But, of course, the internet is not really a cozy night in the pub, and conversations take on a life of their own when they are overheard by the whole world. My biggest worry was always about whether I was writing something too personal, or something that wasn’t respectful of a friend’s privacy. (Or, lets be honest, that I would tell a stupid story about someone and they would then find it and be pissed off…) What caused my extended time-off (aka “sulk”), however, was more to do with me re-evaluating my relationship to the idea of a blog tself.

My initial reasons for blogging were to look for a safe space to share ideas, a space away from the rigours of academic speech/writing. But blogs are not that really that space. There are some pretty terrible stereotypes of academia that many people (inside and outside) share. The image of a bunch of egotistical arseholes constantly getting into cat-fights over obscure remnants of triviality, waving their dicks about, ready to crush any sign of weakness. I don’t believe in this stereotype. Or at least, I think that such images are a very tiny portion of the bigger picture. Yes, we all have to learn how to play the game to get ahead – its not some utopian community of lofty, idealist thinkers striving for truth and knowledge. But in that respect its just like every other profession or community. And so yes, there are styles of speech one has to adhere to in academia, and these can be limiting if one has no other outlet to speak in. Such was the situation I found myself in when I started the blog: wanting another venue to talk more freely in. The problem is that the blogosphere is also not a utopian space of free expression and shared ideas either. Instead, it can resemble nothing more than the worst of the dick waving cat-fight stereotype of academia, without the minimum requirement of some intelligence or knowledge.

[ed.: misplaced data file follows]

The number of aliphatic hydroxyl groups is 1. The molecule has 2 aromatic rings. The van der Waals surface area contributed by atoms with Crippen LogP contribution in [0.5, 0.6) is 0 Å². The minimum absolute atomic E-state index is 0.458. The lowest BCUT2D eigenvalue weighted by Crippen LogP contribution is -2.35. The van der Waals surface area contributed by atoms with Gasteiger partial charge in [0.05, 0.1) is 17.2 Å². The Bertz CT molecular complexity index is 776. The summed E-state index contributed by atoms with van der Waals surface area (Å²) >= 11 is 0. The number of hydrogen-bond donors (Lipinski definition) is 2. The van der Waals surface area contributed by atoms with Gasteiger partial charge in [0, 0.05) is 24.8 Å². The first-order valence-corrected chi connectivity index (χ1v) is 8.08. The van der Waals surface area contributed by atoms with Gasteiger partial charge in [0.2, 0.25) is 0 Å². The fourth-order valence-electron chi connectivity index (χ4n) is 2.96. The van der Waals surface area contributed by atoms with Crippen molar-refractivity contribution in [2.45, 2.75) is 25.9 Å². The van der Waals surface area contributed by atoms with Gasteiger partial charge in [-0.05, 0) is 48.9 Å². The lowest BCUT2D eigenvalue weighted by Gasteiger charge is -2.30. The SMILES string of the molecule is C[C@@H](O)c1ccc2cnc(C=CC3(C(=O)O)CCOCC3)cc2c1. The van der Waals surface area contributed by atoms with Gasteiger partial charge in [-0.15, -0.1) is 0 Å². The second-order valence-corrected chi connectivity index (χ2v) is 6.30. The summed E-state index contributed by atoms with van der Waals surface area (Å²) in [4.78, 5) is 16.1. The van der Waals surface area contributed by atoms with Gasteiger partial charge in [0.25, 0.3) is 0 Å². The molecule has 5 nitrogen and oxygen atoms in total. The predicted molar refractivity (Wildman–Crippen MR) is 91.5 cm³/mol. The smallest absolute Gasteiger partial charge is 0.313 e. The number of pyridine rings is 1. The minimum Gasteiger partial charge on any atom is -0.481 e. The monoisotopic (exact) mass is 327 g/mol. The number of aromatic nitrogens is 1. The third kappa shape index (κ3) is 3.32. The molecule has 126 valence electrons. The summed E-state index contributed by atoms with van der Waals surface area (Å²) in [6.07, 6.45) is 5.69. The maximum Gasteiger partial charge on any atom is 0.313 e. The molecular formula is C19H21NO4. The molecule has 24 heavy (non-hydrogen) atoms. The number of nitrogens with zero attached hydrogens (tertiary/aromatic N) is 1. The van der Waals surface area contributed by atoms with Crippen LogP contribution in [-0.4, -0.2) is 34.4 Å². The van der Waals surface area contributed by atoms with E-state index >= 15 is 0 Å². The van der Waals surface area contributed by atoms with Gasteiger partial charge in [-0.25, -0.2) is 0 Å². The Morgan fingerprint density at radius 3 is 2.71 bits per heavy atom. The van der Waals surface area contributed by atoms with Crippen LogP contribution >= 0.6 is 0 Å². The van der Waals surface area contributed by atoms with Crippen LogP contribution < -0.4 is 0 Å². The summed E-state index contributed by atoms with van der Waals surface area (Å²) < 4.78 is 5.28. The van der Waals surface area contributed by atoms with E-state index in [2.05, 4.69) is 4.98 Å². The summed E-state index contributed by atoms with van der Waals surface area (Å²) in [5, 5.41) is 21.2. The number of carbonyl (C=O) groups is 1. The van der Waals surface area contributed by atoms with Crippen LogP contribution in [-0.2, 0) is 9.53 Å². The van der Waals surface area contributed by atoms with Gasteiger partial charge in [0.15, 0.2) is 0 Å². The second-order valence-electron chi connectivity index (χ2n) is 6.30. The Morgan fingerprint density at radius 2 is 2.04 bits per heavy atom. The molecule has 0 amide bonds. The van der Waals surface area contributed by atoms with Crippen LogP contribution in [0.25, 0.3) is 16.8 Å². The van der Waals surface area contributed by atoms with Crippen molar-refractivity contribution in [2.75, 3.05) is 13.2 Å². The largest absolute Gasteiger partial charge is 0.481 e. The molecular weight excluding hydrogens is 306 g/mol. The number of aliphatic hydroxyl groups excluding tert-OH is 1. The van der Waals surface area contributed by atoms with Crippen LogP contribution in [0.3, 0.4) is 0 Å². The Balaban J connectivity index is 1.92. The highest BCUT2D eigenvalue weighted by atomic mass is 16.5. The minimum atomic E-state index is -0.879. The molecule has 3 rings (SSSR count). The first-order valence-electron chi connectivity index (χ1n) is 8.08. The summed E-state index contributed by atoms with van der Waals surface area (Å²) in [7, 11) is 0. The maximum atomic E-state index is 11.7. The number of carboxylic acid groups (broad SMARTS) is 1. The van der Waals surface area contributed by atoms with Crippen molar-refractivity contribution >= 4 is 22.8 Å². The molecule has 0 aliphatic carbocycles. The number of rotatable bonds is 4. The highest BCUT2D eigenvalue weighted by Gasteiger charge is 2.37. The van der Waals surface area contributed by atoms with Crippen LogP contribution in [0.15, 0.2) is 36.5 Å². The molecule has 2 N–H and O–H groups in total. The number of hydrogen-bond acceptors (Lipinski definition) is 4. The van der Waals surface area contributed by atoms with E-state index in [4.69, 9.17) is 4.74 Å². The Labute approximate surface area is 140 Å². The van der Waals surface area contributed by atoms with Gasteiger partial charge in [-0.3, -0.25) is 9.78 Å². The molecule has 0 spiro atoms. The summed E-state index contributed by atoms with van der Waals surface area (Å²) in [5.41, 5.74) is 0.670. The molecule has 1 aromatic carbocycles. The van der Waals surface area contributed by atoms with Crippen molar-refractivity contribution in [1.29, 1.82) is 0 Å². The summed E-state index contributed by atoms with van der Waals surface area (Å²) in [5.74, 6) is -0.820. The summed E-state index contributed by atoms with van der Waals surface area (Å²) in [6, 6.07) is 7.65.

Not always of course. But it happens. (particularly when one dares talk about politics.) And when it does, it sours my lovely naive idea about nice open spaces to talk about ideas without worrying that someone will flame you.

Anyway, the last few years blogging and my time off thinking about blogging have taught me two things.

Firstly, that I have a very thin skin. In fact, this was something that one of my informants told me rather forcefully a few months ago, when I was trying my best to convince him that my thesis wasn’t going to be at all controversial. I am a classic middle-child I guess, desperate at all costs to avoid conflict*. I’ve got to deal with that head on.